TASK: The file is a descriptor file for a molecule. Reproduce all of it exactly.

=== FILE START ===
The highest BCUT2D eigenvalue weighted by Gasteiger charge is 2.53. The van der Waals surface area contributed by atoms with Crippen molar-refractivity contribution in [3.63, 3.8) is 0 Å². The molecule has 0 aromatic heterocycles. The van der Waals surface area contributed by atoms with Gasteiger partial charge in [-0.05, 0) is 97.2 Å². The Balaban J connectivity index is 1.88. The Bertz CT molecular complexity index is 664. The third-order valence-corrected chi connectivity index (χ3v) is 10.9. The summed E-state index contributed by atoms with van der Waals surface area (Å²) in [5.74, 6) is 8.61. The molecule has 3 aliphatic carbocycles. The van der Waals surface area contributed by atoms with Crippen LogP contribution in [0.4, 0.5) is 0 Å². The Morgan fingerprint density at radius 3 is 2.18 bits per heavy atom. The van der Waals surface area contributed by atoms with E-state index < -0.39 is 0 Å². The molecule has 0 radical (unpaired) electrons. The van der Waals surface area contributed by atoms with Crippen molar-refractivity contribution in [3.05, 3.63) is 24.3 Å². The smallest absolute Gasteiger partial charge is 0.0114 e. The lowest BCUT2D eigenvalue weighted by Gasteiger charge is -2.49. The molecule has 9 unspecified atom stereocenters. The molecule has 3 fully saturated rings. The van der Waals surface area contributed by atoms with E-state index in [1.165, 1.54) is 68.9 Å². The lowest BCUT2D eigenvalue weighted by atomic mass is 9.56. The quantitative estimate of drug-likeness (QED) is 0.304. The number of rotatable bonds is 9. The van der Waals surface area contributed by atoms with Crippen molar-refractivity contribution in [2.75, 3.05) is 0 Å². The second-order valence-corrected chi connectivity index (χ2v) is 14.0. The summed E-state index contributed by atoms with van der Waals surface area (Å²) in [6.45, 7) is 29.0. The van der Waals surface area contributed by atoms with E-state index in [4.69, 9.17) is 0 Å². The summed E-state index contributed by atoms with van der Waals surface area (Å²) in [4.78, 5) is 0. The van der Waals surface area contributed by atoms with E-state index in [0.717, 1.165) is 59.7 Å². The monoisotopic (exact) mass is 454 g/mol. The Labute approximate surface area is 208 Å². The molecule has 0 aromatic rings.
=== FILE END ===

The highest BCUT2D eigenvalue weighted by Gasteiger charge is 2.53. The van der Waals surface area contributed by atoms with Crippen molar-refractivity contribution in [3.63, 3.8) is 0 Å². The molecule has 0 aromatic heterocycles. The van der Waals surface area contributed by atoms with Gasteiger partial charge in [-0.05, 0) is 97.2 Å². The Balaban J connectivity index is 1.88. The Bertz CT molecular complexity index is 664. The third-order valence-corrected chi connectivity index (χ3v) is 10.9. The summed E-state index contributed by atoms with van der Waals surface area (Å²) in [5.74, 6) is 8.61. The molecule has 3 aliphatic carbocycles. The van der Waals surface area contributed by atoms with Crippen LogP contribution in [0.4, 0.5) is 0 Å². The Morgan fingerprint density at radius 3 is 2.18 bits per heavy atom. The van der Waals surface area contributed by atoms with E-state index < -0.39 is 0 Å². The molecule has 0 radical (unpaired) electrons. The van der Waals surface area contributed by atoms with Crippen molar-refractivity contribution in [3.05, 3.63) is 24.3 Å². The smallest absolute Gasteiger partial charge is 0.0114 e. The lowest BCUT2D eigenvalue weighted by Gasteiger charge is -2.49. The molecule has 9 unspecified atom stereocenters. The molecule has 3 fully saturated rings. The van der Waals surface area contributed by atoms with E-state index in [1.165, 1.54) is 68.9 Å². The lowest BCUT2D eigenvalue weighted by atomic mass is 9.56. The quantitative estimate of drug-likeness (QED) is 0.304. The number of rotatable bonds is 9. The van der Waals surface area contributed by atoms with Crippen molar-refractivity contribution in [2.75, 3.05) is 0 Å². The second-order valence-corrected chi connectivity index (χ2v) is 14.0. The summed E-state index contributed by atoms with van der Waals surface area (Å²) in [6.45, 7) is 29.0. The van der Waals surface area contributed by atoms with E-state index in [4.69, 9.17) is 0 Å². The summed E-state index contributed by atoms with van der Waals surface area (Å²) in [4.78, 5) is 0. The van der Waals surface area contributed by atoms with E-state index in [0.717, 1.165) is 59.7 Å². The monoisotopic (exact) mass is 454 g/mol. The Labute approximate surface area is 208 Å². The molecule has 0 aromatic rings.